T1 to T12 Damage:  Individuals can have some dysfunction of the chest wall and abdominal muscles.

T10 to L2 Damage:  Male individuals can have some difficulty with thought controlled erections.

L2 Damage: Individuals ability to bend at the hip can be impaired.

L1 to L4 Damage:  Individuals can have difficulty with thigh flexion.

L2 to L4 Damage:  Individuals can have difficulty extending the knee and with adduction (pull the thighs together) of the thighs.

L4 to S1 Damage:  Individuals can have difficulty with abduction (spread the thighs apart) of the thighs, dorsiflexion of the foot (flexing the foot up) and extension of the toes.

L4 to S2 Damage:  Individuals can have difficulty flexing the knee (hamstrings).

L5 to S2 Damage:  Individuals can have trouble extending the leg from the hip, flexing of the toes, plantar flexion of the foot (bending the foot down).

S2 to S4 Damage:  Male individuals may have trouble attaining a reflex erection and achieving ejaculation.

S3 to S5 Damage:  Can affect the bladder, bowel and sex organs and the anal and other pelvic muscles.
The severity and number of symptoms of paraplegia will escalate as the height of the spine where the damage occurs escalates. For instance, L2 damage can affect the ability to bend at the hip but the ability to bend at hip can be impaired by damage at any point above L2 as well.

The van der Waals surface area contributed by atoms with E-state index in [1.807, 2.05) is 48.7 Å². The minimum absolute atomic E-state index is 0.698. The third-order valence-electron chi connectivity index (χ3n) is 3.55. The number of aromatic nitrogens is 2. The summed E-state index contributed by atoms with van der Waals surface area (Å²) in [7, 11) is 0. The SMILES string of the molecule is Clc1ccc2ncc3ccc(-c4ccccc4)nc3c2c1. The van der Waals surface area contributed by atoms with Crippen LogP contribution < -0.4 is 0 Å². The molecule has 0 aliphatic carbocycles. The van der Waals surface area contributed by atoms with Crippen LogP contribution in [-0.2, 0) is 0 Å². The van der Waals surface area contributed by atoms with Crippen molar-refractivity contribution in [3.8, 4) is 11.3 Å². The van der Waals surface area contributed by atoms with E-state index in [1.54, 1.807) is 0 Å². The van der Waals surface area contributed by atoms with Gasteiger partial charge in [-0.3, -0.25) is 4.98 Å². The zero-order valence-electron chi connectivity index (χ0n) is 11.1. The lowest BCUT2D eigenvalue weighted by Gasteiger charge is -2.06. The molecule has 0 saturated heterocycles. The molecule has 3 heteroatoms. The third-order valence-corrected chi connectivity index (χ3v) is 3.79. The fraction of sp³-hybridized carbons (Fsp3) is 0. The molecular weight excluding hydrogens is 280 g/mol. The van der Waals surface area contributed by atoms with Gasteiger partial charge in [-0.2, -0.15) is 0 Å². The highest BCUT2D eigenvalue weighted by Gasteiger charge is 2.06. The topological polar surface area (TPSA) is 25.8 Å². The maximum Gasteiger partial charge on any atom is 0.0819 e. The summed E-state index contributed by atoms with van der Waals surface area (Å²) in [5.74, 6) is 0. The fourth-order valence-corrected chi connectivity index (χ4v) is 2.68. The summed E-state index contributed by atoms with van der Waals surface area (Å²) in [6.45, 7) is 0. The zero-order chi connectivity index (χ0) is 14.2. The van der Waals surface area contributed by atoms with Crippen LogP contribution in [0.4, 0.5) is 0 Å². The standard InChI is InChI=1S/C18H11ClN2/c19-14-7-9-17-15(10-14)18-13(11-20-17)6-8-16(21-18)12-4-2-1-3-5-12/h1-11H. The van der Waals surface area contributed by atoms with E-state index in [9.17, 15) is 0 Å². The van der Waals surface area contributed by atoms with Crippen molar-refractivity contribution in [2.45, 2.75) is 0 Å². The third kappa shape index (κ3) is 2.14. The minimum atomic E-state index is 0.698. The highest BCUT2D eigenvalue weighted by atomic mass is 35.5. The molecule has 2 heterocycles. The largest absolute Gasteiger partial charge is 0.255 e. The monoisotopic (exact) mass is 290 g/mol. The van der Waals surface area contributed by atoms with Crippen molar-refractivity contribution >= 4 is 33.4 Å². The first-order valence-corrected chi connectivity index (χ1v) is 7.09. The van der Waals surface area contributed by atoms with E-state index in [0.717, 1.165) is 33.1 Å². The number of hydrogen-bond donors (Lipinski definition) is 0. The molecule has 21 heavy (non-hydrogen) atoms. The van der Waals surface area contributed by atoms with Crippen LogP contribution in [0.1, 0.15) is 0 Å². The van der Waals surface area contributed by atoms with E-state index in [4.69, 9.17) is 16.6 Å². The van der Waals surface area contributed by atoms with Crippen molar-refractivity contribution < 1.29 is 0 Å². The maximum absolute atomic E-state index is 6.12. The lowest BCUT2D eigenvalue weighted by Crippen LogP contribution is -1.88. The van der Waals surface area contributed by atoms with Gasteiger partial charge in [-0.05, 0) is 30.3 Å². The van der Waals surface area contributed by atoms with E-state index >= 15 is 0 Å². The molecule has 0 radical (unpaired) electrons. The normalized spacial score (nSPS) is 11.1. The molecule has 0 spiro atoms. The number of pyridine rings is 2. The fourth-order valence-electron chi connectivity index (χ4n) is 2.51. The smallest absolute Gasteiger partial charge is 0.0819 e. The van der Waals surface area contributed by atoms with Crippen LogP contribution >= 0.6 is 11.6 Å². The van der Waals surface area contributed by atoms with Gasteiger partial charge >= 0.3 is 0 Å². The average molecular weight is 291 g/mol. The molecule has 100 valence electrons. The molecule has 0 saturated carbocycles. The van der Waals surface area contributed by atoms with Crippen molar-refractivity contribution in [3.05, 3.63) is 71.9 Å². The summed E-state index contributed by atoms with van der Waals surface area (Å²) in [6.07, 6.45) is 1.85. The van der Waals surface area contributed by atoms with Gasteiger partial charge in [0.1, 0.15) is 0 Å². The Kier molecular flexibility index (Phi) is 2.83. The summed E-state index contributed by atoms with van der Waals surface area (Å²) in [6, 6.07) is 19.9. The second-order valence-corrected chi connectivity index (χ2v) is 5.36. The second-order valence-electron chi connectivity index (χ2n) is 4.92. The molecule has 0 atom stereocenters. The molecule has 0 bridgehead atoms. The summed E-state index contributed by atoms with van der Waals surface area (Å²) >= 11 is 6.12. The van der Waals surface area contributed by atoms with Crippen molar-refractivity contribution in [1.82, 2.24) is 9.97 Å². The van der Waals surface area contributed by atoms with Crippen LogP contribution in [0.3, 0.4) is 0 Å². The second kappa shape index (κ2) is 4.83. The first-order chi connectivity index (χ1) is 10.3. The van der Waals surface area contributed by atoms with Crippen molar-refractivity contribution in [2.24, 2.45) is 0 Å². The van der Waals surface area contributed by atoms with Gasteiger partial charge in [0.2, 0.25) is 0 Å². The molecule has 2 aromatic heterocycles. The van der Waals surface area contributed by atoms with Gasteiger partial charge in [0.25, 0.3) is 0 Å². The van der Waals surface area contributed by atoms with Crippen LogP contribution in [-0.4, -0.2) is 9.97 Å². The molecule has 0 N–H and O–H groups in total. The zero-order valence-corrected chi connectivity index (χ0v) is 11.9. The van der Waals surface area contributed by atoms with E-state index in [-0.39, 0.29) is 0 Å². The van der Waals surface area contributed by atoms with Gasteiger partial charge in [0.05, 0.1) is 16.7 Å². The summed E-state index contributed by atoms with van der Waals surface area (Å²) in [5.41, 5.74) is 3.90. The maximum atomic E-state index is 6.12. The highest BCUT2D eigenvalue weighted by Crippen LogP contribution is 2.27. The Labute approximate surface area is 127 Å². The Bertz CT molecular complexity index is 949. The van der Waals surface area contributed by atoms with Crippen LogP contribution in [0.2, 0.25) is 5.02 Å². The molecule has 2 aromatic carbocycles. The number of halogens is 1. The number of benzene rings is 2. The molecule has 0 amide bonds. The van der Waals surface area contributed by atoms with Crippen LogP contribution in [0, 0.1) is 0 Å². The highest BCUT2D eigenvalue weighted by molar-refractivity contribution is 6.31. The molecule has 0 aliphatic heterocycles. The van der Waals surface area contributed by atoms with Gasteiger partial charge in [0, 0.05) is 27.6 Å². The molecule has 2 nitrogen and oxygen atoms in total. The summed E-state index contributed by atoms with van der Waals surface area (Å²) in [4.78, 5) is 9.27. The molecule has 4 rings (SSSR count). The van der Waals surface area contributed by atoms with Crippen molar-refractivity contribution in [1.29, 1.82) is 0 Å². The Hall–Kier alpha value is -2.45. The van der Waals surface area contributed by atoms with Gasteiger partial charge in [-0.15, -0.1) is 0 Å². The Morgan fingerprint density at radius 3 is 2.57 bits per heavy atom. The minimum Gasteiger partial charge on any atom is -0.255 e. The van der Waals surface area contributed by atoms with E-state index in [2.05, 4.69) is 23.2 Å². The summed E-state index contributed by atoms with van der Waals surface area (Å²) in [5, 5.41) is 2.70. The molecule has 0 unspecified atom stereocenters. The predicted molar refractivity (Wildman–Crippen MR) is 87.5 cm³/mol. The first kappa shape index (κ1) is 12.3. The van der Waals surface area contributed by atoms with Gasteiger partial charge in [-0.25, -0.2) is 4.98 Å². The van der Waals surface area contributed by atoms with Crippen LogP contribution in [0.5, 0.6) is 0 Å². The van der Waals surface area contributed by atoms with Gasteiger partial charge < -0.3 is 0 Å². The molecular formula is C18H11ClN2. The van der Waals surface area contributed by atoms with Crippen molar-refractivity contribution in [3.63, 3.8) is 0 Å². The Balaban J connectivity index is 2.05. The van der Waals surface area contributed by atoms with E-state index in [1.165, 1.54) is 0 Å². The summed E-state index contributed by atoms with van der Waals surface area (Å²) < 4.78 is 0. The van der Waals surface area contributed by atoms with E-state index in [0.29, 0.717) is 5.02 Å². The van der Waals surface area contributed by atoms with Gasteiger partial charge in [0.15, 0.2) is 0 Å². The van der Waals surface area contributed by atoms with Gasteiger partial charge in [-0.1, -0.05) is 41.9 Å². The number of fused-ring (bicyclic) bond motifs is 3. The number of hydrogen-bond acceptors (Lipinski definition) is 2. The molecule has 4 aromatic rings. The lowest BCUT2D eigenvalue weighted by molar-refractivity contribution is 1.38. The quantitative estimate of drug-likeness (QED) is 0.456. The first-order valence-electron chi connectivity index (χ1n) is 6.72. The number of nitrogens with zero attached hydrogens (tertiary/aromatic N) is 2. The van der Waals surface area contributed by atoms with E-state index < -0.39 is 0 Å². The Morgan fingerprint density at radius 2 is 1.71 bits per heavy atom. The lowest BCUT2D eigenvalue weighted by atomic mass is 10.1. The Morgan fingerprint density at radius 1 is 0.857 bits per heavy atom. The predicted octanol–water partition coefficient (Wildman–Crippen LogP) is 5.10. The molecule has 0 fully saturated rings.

People suffering from paraplegia can be especially prone to developing pressure sores if they have a loss of sensation in the buttock area. They cannot feel discomfort and aren’t triggered to shift their weight as unaffected people would be. Pressure sores can develop in relatively short periods of time, are the result of a combination of heat, moisture and pressure, take months to heal and can easily reoccur once healed.


What are the first signs of paraplegia?

Most people find they can no longer feel their legs immediately after the accident. The first signs of paraplegia are numbness and immobility in the legs, accompanied by extreme back pain. Once the accident victim has been rescued (which should only be done by qualified experts), they are operated on to fix the break in the dorsal vertebra. Depending on their injury, patients will have to spend several weeks in a special clinic or hospital, until the break in their back is mended. After this, patients have to be remobilized. In a rehabilitation program that usually lasts several months, patients with paraplegia gradually learn how to cope with the consequences of their disability. After rehabilitation, persons with paraplegia have a good chance of resuming their normal lives without outside help.